The market has existed on this site since 1610 but the present building dates back to 1786. Refurbished after a fire in 1980, it is a great place for the world gourmets, who will find here anything they can dream of, from exotic foreign foods, spices and luxury items to such Irish specialities as crubeen (pig's foot), tripe and drisheen, already prepared and not to be missed if you want to get to know the local cuisine. To get a bird's eye view of this special place, you can visit their 'Farmgate Restaurant' on the first floor.
What to pay: The prices can be a little higher than in the supermarkets or the local shops, but you are paying for the privilege of shopping here.
Love Joup - fresh soup & juice, fish to go, on the pigs back, olive stall, alternative bread company - forget restaurants during the day - hit the english market stock up and go to the park fabulous selection of food on offer everythingggggg
What to buy: Cheese, pizza, juice, seafood paella, bread olives where do I stop I love it allllllll
What to pay: 10 eur per person would give you a wonderful array of foods
The English Market is a covered market in the centre of the city, with an origin dating back to the 1600s. The original building dates from the late 18th century and was refurbished in 1980 following a fire.
The food here is great - local cheese and meat, the best-looking bread, fruit, veg - anything you could want for a really good feed. We bought some delicious min-quiches from a deli on the market for lunch, but my visit made me wish I was self-catering rather than staying at a b&b, as the place really made my mouth water!
The English Market is quite small, but has a great variety of fine foods. Look out for Hederman's smoked eel (if you only buy one item of food in the market), Gubbeen cheese, carrot cake at Coffee Express and many other delights.
Some things can be expensive, but there are bargains if you take the time to look around, a rewarding experience in itself.
The English market has a bit of everything from fresh squid to chocolate truffles. We dropped by the sandwich vendor for a baguette with feta, sun-dried tomatoes, and olive oil. It was one of the best places we found in Cork. It's definitely a must see if you like to cook or just enjoy food. They have other shops (books, etc), but food dominates this market.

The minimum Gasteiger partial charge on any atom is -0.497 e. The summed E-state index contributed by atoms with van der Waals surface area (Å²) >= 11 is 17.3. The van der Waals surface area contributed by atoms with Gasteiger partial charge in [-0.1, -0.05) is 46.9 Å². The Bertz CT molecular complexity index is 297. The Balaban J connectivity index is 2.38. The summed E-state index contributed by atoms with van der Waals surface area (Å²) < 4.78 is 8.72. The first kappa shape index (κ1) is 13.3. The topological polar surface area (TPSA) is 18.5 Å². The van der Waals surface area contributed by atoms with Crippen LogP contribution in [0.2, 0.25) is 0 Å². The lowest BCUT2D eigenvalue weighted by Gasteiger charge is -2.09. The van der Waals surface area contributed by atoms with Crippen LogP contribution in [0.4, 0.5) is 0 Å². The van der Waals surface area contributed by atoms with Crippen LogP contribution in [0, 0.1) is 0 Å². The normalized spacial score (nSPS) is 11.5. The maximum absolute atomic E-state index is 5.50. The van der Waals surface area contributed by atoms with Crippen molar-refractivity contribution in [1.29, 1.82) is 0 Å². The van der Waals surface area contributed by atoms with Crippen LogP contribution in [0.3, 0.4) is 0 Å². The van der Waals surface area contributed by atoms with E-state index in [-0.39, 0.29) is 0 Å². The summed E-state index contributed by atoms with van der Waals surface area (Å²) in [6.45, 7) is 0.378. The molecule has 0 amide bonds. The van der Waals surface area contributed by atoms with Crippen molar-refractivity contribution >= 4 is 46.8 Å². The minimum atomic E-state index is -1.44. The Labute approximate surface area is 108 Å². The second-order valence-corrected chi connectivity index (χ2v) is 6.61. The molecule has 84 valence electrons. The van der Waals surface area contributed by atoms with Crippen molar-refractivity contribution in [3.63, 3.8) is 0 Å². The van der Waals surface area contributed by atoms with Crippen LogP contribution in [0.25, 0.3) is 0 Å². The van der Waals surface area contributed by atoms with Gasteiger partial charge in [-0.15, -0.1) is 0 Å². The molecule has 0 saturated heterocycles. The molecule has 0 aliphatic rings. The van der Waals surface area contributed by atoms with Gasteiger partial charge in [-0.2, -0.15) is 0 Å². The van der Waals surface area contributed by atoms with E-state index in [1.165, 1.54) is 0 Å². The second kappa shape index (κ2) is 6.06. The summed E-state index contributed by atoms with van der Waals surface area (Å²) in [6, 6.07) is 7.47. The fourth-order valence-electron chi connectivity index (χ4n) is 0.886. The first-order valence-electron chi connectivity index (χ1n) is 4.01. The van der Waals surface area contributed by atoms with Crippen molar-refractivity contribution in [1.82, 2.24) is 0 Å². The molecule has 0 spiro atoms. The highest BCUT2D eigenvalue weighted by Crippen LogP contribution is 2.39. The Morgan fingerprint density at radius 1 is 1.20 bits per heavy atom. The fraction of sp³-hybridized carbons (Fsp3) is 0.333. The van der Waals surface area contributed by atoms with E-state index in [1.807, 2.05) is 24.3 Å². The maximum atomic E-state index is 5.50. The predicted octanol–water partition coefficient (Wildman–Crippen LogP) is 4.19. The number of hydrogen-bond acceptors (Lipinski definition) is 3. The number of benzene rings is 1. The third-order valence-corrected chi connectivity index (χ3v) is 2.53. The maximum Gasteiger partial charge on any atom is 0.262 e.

What to buy: Sandwiches, fresh fruit, veggies.. and anything else that tickles your fancy. We would go through before lunch and fill our backpacks. It was always fresh, and I loved the sights and smells.
What makes this market so special is I think the atmosphere. You can get any fresh foods there, traditionally there is lots of meat, poultry, eggs, fish, etc.... but also vegetables and fruit, including exotic fruit and veg. there is also a good stall where you can get any spice or oriental food. There is a coffee shop and restaurant upstairs (good coffee)! In the lanes leading from Patrick street to the English market there are lots of little shops, one of them sells books.......
There is a lovely old fountain, very nice.
What to buy: When in Cork, I think there are the woolen mills, traditionally they sell Irish wool, woolen clothing, aran jumpers etc.... also Irish linnen which is beautiful.
Don't forget that if you are on a budget holiday and you run out of summer tops or light cotton clothing that you can get this stuff very cheaply in department store.
What to pay: Anything from four to six euro, or some of the Irish linnen can be in the 100 euros, it depends on what you want, there is lots of different prices, look around.
Some excellent shopping bargains in the English market in Cork.
I HAVE to go in there whenever I am in Cork. Basically, it sells local produce (meats, fish, cheeses, black pudding, veggies etc). There is an increase in the type of imported goods they sell there too. I remember seeing olives, French cheeses (Cork has traditionally had great links with France), Spanish chorizos.
It is probably safe to say it is more expensive than going to a local supermarket, but this is heaven for foodies and they're not going to care how much things cost as long as it tastes great!
What to buy: Lots of fresh & organic foods, fish and some cool artwork and vintage clothes.
This has to be one of the best sandwich shops I have ever seen in any market place. I purchased what looked like a sandwich straight out of a five * restaurant but inside the English Market. It was made with fresh french loaf and the filling was unbelievable. Chicken breast meat with rocket salad and feta cheese. This is just one of the many sandwiches that they offer, seeing and eating is believing. I washed it all down with earl grey tea (yes with lemon) and watched all the locals passing by with their shopping and kept an eye on the local fish stalls.
Excellent day to say the least.
What to buy: Any of the sandwiches from the Sandwich & Salad stall.
You have to try the Bodice (salted spare ribs) Tripe and Drisheen.
What to pay: Between €4 and €6
There are a few butcher shops in the English Market. You can buy half a cow, if you'd like, or half a pig's head for a pound (in 2000).
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